# Science and Hypothesis/Chapter 11

CHAPTER XI.

THE CALCULUS OF PROBABILITIES.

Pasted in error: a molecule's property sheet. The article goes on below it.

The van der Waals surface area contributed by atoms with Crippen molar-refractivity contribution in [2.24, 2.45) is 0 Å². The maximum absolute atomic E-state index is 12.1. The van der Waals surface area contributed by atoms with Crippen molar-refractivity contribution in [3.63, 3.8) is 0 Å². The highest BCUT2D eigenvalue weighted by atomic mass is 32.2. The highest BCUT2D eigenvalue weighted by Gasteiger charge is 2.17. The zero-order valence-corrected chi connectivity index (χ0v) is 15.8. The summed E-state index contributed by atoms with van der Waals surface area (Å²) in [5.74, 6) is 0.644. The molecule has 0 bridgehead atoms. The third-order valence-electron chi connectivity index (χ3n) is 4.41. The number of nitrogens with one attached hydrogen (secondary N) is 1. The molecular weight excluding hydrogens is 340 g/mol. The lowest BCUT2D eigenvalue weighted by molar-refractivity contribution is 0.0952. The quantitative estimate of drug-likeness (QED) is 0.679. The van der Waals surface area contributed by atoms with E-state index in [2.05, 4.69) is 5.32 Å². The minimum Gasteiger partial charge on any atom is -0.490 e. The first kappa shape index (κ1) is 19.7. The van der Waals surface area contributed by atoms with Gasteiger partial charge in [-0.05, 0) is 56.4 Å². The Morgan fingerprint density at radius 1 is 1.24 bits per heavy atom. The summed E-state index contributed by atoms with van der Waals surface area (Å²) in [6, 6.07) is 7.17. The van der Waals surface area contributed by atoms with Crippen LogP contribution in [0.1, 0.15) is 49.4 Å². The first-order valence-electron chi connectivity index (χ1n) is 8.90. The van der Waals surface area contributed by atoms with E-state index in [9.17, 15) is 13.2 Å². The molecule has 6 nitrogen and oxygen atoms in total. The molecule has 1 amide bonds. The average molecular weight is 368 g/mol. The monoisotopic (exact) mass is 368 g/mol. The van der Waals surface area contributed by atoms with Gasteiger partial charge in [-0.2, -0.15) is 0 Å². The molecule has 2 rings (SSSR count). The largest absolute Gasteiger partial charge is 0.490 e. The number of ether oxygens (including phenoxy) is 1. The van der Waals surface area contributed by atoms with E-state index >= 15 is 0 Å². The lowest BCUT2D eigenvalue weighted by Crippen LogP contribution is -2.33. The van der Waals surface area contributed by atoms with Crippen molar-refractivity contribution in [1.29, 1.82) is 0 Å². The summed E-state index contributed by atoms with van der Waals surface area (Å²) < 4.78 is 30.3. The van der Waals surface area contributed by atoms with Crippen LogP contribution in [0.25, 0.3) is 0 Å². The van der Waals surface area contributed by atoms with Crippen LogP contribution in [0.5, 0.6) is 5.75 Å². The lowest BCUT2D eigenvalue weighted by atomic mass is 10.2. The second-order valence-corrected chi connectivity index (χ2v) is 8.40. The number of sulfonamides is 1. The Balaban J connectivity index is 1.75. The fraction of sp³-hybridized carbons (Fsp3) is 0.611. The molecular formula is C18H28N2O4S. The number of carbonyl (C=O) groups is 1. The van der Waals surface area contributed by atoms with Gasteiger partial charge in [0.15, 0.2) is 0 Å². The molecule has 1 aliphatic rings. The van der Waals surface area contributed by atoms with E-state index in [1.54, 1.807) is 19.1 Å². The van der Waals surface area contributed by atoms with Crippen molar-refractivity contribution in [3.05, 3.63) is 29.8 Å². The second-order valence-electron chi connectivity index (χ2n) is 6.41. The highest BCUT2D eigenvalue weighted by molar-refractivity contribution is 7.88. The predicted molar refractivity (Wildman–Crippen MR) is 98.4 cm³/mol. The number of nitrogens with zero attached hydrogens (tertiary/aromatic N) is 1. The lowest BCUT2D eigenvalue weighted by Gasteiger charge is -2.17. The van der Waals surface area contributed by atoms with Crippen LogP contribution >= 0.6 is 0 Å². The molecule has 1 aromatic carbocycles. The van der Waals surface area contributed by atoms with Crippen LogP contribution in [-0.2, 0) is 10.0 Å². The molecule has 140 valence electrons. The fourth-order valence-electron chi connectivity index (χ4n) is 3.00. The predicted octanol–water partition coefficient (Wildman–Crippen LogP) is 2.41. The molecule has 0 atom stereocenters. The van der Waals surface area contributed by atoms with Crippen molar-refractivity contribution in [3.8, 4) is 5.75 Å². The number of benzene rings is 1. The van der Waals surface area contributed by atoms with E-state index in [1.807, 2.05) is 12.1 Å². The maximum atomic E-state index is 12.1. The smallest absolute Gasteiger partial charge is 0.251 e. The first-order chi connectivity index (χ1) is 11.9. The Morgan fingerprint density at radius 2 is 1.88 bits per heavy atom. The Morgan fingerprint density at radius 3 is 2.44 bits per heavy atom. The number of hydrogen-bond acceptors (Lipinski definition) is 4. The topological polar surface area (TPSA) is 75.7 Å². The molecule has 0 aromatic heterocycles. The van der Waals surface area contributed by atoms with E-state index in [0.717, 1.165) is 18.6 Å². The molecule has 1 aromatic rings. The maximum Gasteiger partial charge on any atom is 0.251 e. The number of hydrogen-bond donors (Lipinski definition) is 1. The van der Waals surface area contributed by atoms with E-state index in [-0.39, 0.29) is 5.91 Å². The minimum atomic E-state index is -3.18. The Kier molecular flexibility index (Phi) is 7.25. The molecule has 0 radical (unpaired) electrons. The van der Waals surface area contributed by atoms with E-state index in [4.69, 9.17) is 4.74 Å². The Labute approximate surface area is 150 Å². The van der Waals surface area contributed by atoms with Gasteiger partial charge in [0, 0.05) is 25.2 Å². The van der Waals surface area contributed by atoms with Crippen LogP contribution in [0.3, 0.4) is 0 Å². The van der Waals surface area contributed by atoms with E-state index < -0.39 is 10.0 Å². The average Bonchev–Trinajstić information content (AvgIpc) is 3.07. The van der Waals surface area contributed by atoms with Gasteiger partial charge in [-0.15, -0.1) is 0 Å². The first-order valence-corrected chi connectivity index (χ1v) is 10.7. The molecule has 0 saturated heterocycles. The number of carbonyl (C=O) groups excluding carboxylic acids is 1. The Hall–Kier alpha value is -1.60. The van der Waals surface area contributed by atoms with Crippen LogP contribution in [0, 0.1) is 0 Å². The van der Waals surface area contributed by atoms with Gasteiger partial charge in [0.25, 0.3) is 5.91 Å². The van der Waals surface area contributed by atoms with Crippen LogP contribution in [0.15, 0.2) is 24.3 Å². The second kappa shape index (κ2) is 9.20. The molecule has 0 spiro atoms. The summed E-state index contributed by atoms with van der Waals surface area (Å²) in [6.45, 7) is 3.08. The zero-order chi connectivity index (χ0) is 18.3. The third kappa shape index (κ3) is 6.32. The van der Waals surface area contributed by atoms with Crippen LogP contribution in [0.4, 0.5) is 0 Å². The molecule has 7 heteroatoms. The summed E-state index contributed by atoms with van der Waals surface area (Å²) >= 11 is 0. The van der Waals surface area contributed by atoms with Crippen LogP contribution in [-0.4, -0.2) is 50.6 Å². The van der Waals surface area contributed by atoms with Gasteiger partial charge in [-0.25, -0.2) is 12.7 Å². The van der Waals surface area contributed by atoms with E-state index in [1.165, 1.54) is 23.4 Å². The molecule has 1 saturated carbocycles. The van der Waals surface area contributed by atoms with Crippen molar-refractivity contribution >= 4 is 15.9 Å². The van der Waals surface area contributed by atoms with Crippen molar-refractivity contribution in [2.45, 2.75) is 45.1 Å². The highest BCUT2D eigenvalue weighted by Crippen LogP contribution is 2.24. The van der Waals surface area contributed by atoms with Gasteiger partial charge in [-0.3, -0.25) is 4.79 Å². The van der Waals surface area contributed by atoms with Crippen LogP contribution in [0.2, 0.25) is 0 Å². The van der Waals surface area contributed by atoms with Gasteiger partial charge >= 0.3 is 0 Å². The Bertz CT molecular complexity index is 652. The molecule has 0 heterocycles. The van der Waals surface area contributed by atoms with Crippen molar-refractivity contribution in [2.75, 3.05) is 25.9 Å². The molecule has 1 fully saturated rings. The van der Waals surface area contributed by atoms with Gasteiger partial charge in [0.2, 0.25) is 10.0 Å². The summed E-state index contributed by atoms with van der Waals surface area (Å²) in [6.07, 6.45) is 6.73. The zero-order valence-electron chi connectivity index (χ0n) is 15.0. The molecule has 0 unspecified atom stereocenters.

Unfortunately the difficulty does not thus disappear. A gambler wants to try a coup, and he asks my advice. If I give it him, I use the calculus of probabilities; but I shall not guarantee success. That is what I shall call subjective probability. In this case we might be content with the explanation of which I have just given a sketch. But assume that an observer is present at the play, that he knows of the coup, and that play goes on for a long time, and that he makes a summary of his notes. He will find that events have taken place in conformity with the laws of the calculus of probabilities. That is what I shall call objective probability, and it is this phenomenon which has to be explained. There are numerous Insurance Societies which apply the rules of the calculus of probabilities, and they distribute to their shareholders dividends, the objective reality of which cannot be contested. In order to explain them, we must do more than invoke our ignorance and the necessity of action. Thus, absolute scepticism is not admissible. We may distrust, but we cannot condemn en bloc. Discussion is necessary.